Thursday, March 22, 2012

Eric Carle Art 2012

We love Eric Carle at East Elementary!  

This year the first grade classes were getting ready for their program and as part of the preparation, each class decided to create Eric Carle art that was unique to the program and went along with the theme for each class. For the first part of this lesson we painted beautiful textured paper.  For the next lesson we created different pictures drawing and cutting different shapes from our beautiful patterned paper.  The kindergarten classes also celebrated spring by making Eric Carle butterflies.

 The Kindergarten classes all read "The Very Hungry Caterpillar" and then created pretty symmetrical butterflies using basic shapes.

The wings on this one are very creative!

Mrs. Percival's class created Roosters.  In reading about Eric Carle's history, we discovered that one of the first drawings he did was based on a little rooster and an ox that his teacher stamped on his paper.  From that moment on, roosters have been a recurrent theme throughout his work.  This was project was especially fun because the pictures turned out so cute and the children were able to make each one creatively.  We started with a basic egg shape for the body, then added the neck feathers, a head, curvy tail feathers.  The children drew the legs with a crayon.  All of these pictures are so cute!

 Mrs. Gerber's learned about radial symmetry and created spring flowers.

Miss Eberhard's class created frogs. The frogs were super cute and super easy!  Every child drew one large oval for the body. Then they drew 8 smaller ovals for the legs, little finger ovals, half circles for the eyes and cute shapes for the tongue. They cute out the shapes, arranged the frog any way they wanted and glued it all down. We added details with a sharpie.

Mrs. Brinkerhoff's class made bees to go along with their school program.  This was a little hard for the children to visualize, but they were still very cute. 

Mrs. Evan's class wanted to create "slugs" so we worked on this and ended up making a slug body and then added a little curved shell.  We found this drawing in one of Eric Carle's books.  It was cute and easy to do this simple two piece snail.  We added a spiral with colored chalk on the back of the shell to add a little bit of decoration.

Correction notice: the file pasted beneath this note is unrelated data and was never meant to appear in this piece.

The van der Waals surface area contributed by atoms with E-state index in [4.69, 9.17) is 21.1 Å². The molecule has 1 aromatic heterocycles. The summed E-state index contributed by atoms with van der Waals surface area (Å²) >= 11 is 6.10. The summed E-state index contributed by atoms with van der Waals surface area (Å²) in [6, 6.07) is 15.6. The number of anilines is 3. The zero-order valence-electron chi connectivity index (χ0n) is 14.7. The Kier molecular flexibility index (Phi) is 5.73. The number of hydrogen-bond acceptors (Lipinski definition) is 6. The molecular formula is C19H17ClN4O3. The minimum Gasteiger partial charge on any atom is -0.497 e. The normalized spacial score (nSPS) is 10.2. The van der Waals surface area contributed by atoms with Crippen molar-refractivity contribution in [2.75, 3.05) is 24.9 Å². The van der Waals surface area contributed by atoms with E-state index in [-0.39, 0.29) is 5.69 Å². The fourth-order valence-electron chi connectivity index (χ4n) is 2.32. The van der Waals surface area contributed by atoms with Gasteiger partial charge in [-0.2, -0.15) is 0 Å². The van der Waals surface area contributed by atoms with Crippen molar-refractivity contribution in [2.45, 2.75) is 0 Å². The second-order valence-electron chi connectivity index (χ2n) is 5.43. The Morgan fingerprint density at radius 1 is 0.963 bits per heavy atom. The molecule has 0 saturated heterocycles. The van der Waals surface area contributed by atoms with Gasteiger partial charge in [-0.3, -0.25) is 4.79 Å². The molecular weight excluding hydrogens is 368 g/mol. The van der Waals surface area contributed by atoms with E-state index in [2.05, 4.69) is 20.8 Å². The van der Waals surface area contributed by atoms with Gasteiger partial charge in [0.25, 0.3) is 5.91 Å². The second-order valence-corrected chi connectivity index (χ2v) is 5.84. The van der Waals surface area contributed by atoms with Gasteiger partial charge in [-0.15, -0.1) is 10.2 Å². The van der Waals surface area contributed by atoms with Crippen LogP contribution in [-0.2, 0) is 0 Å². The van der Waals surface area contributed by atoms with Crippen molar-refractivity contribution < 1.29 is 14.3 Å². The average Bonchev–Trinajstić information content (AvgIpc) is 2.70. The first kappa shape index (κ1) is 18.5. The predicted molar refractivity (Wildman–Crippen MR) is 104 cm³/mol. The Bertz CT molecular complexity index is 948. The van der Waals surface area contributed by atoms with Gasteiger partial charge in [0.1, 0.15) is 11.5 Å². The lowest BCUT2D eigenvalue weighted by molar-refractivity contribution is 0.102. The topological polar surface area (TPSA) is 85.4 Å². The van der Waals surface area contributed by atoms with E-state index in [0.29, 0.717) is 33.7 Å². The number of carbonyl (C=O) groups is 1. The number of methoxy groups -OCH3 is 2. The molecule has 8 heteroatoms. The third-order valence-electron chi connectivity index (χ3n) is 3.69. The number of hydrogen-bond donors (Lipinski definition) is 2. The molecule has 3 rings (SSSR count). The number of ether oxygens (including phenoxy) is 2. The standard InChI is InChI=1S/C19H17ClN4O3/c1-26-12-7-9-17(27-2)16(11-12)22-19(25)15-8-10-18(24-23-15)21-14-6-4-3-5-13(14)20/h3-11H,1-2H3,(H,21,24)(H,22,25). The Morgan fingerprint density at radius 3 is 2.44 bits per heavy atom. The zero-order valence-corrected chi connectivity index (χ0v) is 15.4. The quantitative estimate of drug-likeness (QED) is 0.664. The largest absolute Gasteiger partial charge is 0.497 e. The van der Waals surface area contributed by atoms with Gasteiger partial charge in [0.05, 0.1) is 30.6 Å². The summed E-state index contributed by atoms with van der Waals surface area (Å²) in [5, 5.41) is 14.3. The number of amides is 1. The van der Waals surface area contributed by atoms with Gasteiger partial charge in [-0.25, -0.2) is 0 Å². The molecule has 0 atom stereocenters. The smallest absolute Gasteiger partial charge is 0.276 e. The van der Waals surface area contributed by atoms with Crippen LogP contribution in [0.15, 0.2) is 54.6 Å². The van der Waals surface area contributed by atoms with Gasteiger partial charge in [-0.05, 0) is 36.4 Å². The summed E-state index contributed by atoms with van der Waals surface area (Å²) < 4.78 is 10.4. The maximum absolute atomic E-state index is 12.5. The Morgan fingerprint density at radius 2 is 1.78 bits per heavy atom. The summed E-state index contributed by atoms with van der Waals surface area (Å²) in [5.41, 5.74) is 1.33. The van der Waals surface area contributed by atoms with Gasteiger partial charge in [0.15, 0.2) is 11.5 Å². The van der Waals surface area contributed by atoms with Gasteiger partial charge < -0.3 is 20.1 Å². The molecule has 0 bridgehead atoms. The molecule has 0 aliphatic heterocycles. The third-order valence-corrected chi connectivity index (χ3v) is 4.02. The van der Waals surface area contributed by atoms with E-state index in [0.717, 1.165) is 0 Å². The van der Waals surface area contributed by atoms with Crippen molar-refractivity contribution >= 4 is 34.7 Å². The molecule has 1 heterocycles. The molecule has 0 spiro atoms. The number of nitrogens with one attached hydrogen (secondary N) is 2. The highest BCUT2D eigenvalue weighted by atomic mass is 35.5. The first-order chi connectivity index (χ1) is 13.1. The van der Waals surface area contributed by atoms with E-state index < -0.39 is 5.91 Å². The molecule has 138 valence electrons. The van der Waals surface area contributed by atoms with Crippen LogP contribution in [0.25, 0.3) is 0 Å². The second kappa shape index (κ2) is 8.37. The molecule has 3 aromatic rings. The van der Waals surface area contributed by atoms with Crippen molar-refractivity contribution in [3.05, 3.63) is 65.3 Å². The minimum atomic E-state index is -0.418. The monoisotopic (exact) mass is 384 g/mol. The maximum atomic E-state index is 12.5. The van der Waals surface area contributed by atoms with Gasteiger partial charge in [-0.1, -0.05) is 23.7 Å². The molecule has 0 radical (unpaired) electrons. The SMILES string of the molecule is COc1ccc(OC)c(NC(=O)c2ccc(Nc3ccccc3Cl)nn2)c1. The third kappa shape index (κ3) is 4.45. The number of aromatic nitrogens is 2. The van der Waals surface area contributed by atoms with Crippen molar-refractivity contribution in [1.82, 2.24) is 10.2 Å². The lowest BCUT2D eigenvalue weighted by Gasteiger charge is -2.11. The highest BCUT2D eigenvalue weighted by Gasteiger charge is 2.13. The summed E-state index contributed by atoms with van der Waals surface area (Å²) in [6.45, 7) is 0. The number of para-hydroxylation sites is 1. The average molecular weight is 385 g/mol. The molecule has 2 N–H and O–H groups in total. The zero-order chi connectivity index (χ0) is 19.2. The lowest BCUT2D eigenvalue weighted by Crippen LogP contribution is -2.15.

Miss Zirker's class created beautiful spring kites.  This looks simple, but it ended up being one of the most complicated projects, mostly because I didn't manage it very well.

 To make the kite, we had each child cut triangles from a template, then cut each triangle in half and share half with a friend so they could end up with 4 different colors in their kite. The mirror image got us in trouble.  Next time, we will tell the children to make their kite and then have everyone share the RIGHT half pieces!  We had kids sharing the left side and then trading it for a right side and it didn't always work out. The children had trouble visualizing how the kite would go back together and it got complicated!   Miss Zirker and I were running around trying to help the children put all the pieces back together so it actually looked like a kite.  I will do better if we ever do it again!

Mrs. Rutledge was focusing on doing chores and cleaning house, so her class creating these darling little cottages!  This was fun project and the children were able to cute basic squares and triangles to create little houses.

Mrs. Peterson's class made cute little people with umbrella's standing in a rainstorm and Miss Bowcutt's class created a scene from "The Very Tiny Seed" showing someone stepping in the mud. See pictures of these two projects in our 1st grade spring art post.  I wasn't able to get a photo of these projects before we put them up in the hall.